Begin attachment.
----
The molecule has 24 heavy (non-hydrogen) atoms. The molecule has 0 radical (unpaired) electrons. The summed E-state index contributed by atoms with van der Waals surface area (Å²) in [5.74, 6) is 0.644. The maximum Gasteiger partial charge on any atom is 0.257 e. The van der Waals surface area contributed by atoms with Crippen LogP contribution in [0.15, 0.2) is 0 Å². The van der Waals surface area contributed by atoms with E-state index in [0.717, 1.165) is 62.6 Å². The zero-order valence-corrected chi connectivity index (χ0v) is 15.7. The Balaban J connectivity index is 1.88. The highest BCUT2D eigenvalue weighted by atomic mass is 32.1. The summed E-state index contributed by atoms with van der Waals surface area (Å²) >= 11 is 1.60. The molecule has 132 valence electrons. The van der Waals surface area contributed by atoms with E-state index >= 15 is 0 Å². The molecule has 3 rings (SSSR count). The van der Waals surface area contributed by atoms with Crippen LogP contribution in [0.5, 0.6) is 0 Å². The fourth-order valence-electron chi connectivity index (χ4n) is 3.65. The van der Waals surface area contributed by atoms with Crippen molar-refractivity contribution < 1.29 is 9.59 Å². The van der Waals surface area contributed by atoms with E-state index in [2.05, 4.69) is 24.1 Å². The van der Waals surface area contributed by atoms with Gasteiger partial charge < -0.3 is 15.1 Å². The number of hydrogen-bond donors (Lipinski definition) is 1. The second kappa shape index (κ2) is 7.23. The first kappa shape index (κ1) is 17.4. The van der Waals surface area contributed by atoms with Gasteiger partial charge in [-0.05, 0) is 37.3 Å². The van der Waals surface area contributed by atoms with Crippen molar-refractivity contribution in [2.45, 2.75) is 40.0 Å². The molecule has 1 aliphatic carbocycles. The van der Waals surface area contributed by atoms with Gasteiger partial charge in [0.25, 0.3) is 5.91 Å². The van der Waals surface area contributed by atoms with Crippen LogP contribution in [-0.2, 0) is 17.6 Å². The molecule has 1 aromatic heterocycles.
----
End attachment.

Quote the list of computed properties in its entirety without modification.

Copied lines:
The molecule has 24 heavy (non-hydrogen) atoms. The molecule has 0 radical (unpaired) electrons. The summed E-state index contributed by atoms with van der Waals surface area (Å²) in [5.74, 6) is 0.644. The maximum Gasteiger partial charge on any atom is 0.257 e. The van der Waals surface area contributed by atoms with Crippen LogP contribution in [0.15, 0.2) is 0 Å². The van der Waals surface area contributed by atoms with E-state index in [0.717, 1.165) is 62.6 Å². The zero-order valence-corrected chi connectivity index (χ0v) is 15.7. The Balaban J connectivity index is 1.88. The highest BCUT2D eigenvalue weighted by atomic mass is 32.1. The summed E-state index contributed by atoms with van der Waals surface area (Å²) >= 11 is 1.60. The molecule has 132 valence electrons. The van der Waals surface area contributed by atoms with E-state index >= 15 is 0 Å². The molecule has 3 rings (SSSR count). The van der Waals surface area contributed by atoms with Crippen LogP contribution in [0.5, 0.6) is 0 Å². The fourth-order valence-electron chi connectivity index (χ4n) is 3.65. The van der Waals surface area contributed by atoms with Crippen molar-refractivity contribution < 1.29 is 9.59 Å². The van der Waals surface area contributed by atoms with E-state index in [2.05, 4.69) is 24.1 Å². The van der Waals surface area contributed by atoms with Gasteiger partial charge < -0.3 is 15.1 Å². The number of hydrogen-bond donors (Lipinski definition) is 1. The second kappa shape index (κ2) is 7.23. The first kappa shape index (κ1) is 17.4. The van der Waals surface area contributed by atoms with Gasteiger partial charge in [-0.05, 0) is 37.3 Å². The van der Waals surface area contributed by atoms with Crippen molar-refractivity contribution in [2.45, 2.75) is 40.0 Å². The molecule has 1 aliphatic carbocycles. The van der Waals surface area contributed by atoms with Gasteiger partial charge in [0.25, 0.3) is 5.91 Å². The van der Waals surface area contributed by atoms with Crippen LogP contribution in [-0.2, 0) is 17.6 Å². The molecule has 1 aromatic heterocycles.